List of textile fibres

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Textile fibres can be created from many natural sources (animal hair or fur, insect cocoons as with silk worm cocoons), as well as semisynthetic methods that use naturally-occurring polymers, and synthetic methods that use polymer-based materials, and even minerals such as metals to make foils and wires. The textile industry requires that fibre content be provided on content labels. These labels are used to test textiles under different conditions to meet safety standards (for example, for flame-resistance), and to determine whether or not a textile is machine washable or must be dry-cleaned. Common textile fibres used in global fashion today include:[1][2][3]

Animal-based fibres[edit]

Fibre Source Attribute
Byssus Pinna nobilis Warmth, lightweight
Chiengora Dog Fluffy, lightweight
Qiviut Muskoxen Softness, warmth
Yak Yak Heavy, warmth
Rabbit Rabbits Softness
Wool Sheep Warmth
Lambswool Lambs Softness, elasticity, warmth
Cashmere wool Indian cashmere goat Softness
Mohair wool North African angora goat Dyes well, lightweight
Camel hair Arabian ña / Guanaco / [South America camelid varieties Softness, warmth
Angora wool Angora rabbit Softness, blends well with other fibres
Silk Silk worm Smooth fabric finish with high shine
Alpaca Alpaca Soft, warmth, lightweight
Llama Llama Lightweight, insulating
Vicuna Vicuna Expensive, luxurious, soft
Aralac Milk Soft, silky, hygroscopic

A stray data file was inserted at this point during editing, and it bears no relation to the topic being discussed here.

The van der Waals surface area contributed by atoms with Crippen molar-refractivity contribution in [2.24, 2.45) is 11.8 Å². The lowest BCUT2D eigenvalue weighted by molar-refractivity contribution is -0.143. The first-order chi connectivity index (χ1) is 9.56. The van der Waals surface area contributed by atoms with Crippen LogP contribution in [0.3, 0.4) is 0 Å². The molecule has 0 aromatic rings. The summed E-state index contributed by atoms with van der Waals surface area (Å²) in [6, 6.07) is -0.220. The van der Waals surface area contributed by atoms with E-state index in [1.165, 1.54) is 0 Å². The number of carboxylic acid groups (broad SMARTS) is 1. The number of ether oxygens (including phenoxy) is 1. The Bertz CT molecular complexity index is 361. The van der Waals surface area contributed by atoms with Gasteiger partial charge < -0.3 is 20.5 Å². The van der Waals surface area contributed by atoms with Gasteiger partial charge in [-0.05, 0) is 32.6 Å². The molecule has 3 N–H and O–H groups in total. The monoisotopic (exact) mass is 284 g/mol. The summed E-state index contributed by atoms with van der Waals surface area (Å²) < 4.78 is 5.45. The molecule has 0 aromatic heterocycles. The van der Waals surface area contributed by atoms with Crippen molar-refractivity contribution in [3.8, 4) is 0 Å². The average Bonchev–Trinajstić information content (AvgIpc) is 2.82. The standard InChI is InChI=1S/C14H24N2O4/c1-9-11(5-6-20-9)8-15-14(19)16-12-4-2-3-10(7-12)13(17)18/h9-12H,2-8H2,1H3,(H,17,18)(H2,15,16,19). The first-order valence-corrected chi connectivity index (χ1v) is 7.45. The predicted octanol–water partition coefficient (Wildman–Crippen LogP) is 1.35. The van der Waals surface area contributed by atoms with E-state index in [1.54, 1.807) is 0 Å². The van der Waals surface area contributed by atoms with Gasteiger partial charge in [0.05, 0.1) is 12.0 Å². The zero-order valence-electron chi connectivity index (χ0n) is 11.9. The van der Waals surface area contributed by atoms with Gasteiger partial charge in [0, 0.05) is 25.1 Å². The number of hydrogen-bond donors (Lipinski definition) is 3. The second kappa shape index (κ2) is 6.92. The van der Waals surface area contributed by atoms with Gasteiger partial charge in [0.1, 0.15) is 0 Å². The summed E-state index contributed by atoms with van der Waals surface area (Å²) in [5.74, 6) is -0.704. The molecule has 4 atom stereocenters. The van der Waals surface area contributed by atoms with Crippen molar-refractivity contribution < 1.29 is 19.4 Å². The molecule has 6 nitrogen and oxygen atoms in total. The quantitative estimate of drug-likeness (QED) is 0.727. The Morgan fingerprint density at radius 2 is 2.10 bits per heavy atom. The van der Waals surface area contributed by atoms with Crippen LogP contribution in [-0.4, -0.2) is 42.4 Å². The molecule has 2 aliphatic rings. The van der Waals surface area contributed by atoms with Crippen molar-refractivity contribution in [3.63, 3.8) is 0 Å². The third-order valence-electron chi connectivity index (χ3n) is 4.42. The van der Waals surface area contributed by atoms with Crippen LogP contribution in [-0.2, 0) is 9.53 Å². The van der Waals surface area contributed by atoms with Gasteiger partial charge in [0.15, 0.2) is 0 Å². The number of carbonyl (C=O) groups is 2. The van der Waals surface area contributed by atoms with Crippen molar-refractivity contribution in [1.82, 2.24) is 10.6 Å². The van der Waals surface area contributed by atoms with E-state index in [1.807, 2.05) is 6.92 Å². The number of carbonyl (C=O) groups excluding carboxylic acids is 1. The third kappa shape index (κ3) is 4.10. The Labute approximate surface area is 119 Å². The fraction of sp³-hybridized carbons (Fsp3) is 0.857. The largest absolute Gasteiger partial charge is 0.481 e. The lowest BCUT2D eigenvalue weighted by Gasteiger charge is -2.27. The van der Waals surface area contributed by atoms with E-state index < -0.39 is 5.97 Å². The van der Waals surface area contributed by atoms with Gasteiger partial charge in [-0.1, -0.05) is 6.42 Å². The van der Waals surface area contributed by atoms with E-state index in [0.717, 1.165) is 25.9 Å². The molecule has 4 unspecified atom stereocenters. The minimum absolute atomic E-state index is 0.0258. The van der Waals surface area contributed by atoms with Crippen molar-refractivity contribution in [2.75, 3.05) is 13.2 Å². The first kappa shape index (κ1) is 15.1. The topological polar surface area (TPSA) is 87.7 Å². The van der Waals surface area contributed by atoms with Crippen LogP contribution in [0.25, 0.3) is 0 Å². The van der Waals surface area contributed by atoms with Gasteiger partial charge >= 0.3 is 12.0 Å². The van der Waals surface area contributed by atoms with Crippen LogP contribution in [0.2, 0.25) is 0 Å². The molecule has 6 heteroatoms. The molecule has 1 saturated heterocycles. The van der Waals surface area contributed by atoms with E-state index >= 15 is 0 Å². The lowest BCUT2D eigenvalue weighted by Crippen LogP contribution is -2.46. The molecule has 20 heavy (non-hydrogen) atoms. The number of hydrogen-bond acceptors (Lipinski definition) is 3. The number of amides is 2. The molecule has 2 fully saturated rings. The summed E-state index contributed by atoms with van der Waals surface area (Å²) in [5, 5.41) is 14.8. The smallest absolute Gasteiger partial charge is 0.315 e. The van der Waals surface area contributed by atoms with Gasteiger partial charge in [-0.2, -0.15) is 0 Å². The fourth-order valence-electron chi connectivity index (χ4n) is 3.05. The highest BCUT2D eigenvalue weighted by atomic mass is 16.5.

Plant-based fibres (cellulosic fibres)[edit]

Fibre Source Attribute
Abacá Abaca plant Thin, lightweight
Coir Coconut Strength, durability
Cotton Shrub Lightweight, absorbent
Flax Herbaceous plant Lightweight, absorbent, used to make linen
Jute Vegetable plant in linden family Strength, durability
Kapok pentandra tree Fluffy
Kenaf Hibiscus cannabinus Rough
Raffia Raffia palm Carpet/rough
Bamboo Grass pulp Lightweight, pliable fibre
Hemp Cannabis Strength, durability
Modal Beech tree Softness, lightweight
Piña Pineapple leaf Soft, lightweight
Ramie Flowering plant in nettle family Heavy, tough
Sisal Agave sisalana Strength, durability
Soy protein Tofu-manufacturing waste Wooly, lightweight
Rayon Wood Pulp Soft, lightweight, absorbent
Lyocell Eucalyptus Tree Soft, lightweight, absorbent
Acetate Wood Pulp Lustrous, thermoplastic

Mineral-based fibres[edit]

Fibre Source Attribute
Asbestos Cloth asbestos Fire-resistance, light weight, carcinogenic
Glass, Fibreglass Mixed silicates Fire-resistance, futuristic appearance in some Foil, fibres, wire

Synthetic fibres[edit]

Fibre Source Attribute
Nylon Petroleum Products Durable, strong, lightweight, dries quickly
Polyester Petroleum Products Durable, strong, lightweight, dries quickly
Spandex Petroleum Products Elastic, strong, lightweight
Acrylic Petroleum Products Lightweight, warm, dries quickly
Modacrylic Petroleum Products Lightweight, warm, dries quickly
Kevlar Aramids Very strong
Nomex Aramids Chemical, electrical, and flame resistant

See also[edit]

References[edit]

  1. ^ Calderin, Jay (2009). Form, Fit, Fashion. Rockport. pp. 116–7. ISBN 978-1-59253-541-5. 
  2. ^ "BBC GCSE Bitesize: Types of Fibre". BBC. Retrieved November 9, 2011. 
  3. ^ "FiberSource: The Manufactured Fiber Industry". FiberSource. Retrieved November 10, 2011.